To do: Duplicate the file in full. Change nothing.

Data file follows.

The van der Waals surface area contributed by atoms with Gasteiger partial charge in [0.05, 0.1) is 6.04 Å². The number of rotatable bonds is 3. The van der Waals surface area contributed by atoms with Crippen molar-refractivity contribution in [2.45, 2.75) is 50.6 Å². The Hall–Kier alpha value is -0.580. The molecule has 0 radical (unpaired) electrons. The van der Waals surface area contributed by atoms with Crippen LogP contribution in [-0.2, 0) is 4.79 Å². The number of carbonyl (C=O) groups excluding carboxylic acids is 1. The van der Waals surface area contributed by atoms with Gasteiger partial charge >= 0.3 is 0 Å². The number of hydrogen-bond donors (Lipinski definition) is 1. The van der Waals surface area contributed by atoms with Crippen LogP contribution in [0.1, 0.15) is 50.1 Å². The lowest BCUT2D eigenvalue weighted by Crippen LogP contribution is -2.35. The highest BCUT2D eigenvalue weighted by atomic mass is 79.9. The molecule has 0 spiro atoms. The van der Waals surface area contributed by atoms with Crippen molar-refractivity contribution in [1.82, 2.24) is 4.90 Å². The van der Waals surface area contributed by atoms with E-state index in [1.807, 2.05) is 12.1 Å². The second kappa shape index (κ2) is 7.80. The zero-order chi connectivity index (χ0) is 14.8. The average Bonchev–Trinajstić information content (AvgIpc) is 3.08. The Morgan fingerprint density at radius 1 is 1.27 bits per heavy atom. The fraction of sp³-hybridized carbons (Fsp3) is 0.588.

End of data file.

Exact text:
The van der Waals surface area contributed by atoms with Gasteiger partial charge in [0.05, 0.1) is 6.04 Å². The number of rotatable bonds is 3. The van der Waals surface area contributed by atoms with Crippen molar-refractivity contribution in [2.45, 2.75) is 50.6 Å². The Hall–Kier alpha value is -0.580. The molecule has 0 radical (unpaired) electrons. The van der Waals surface area contributed by atoms with Crippen LogP contribution in [-0.2, 0) is 4.79 Å². The number of carbonyl (C=O) groups excluding carboxylic acids is 1. The van der Waals surface area contributed by atoms with Gasteiger partial charge >= 0.3 is 0 Å². The number of hydrogen-bond donors (Lipinski definition) is 1. The van der Waals surface area contributed by atoms with Crippen LogP contribution in [0.1, 0.15) is 50.1 Å². The lowest BCUT2D eigenvalue weighted by Crippen LogP contribution is -2.35. The highest BCUT2D eigenvalue weighted by atomic mass is 79.9. The molecule has 0 spiro atoms. The van der Waals surface area contributed by atoms with Crippen molar-refractivity contribution in [1.82, 2.24) is 4.90 Å². The van der Waals surface area contributed by atoms with E-state index in [1.807, 2.05) is 12.1 Å². The second kappa shape index (κ2) is 7.80. The zero-order chi connectivity index (χ0) is 14.8. The average Bonchev–Trinajstić information content (AvgIpc) is 3.08. The Morgan fingerprint density at radius 1 is 1.27 bits per heavy atom. The fraction of sp³-hybridized carbons (Fsp3) is 0.588.